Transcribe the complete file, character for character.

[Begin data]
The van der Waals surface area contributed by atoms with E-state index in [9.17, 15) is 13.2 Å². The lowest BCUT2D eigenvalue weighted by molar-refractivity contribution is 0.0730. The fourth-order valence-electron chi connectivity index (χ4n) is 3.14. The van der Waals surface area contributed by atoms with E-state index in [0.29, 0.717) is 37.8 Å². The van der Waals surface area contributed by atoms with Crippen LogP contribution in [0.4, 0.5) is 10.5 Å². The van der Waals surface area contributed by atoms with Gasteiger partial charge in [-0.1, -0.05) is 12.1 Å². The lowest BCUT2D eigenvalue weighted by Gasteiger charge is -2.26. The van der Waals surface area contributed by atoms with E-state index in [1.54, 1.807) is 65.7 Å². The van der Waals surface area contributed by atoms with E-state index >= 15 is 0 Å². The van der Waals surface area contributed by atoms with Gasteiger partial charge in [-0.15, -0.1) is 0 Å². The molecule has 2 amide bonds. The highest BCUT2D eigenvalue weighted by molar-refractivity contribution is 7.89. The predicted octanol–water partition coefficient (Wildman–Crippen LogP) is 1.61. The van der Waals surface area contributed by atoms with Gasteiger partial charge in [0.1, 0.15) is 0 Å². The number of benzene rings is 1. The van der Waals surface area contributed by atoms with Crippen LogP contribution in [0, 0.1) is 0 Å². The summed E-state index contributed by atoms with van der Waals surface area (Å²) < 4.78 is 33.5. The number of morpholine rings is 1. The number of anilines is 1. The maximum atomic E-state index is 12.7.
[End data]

The van der Waals surface area contributed by atoms with E-state index in [9.17, 15) is 13.2 Å². The lowest BCUT2D eigenvalue weighted by molar-refractivity contribution is 0.0730. The fourth-order valence-electron chi connectivity index (χ4n) is 3.14. The van der Waals surface area contributed by atoms with E-state index in [0.29, 0.717) is 37.8 Å². The van der Waals surface area contributed by atoms with Crippen LogP contribution in [0.4, 0.5) is 10.5 Å². The van der Waals surface area contributed by atoms with Gasteiger partial charge in [-0.1, -0.05) is 12.1 Å². The lowest BCUT2D eigenvalue weighted by Gasteiger charge is -2.26. The van der Waals surface area contributed by atoms with E-state index in [1.54, 1.807) is 65.7 Å². The van der Waals surface area contributed by atoms with E-state index >= 15 is 0 Å². The van der Waals surface area contributed by atoms with Gasteiger partial charge in [-0.15, -0.1) is 0 Å². The molecule has 2 amide bonds. The highest BCUT2D eigenvalue weighted by molar-refractivity contribution is 7.89. The predicted octanol–water partition coefficient (Wildman–Crippen LogP) is 1.61. The van der Waals surface area contributed by atoms with Gasteiger partial charge in [0.1, 0.15) is 0 Å². The number of benzene rings is 1. The van der Waals surface area contributed by atoms with Crippen LogP contribution in [0, 0.1) is 0 Å². The summed E-state index contributed by atoms with van der Waals surface area (Å²) < 4.78 is 33.5. The number of morpholine rings is 1. The number of anilines is 1. The maximum atomic E-state index is 12.7.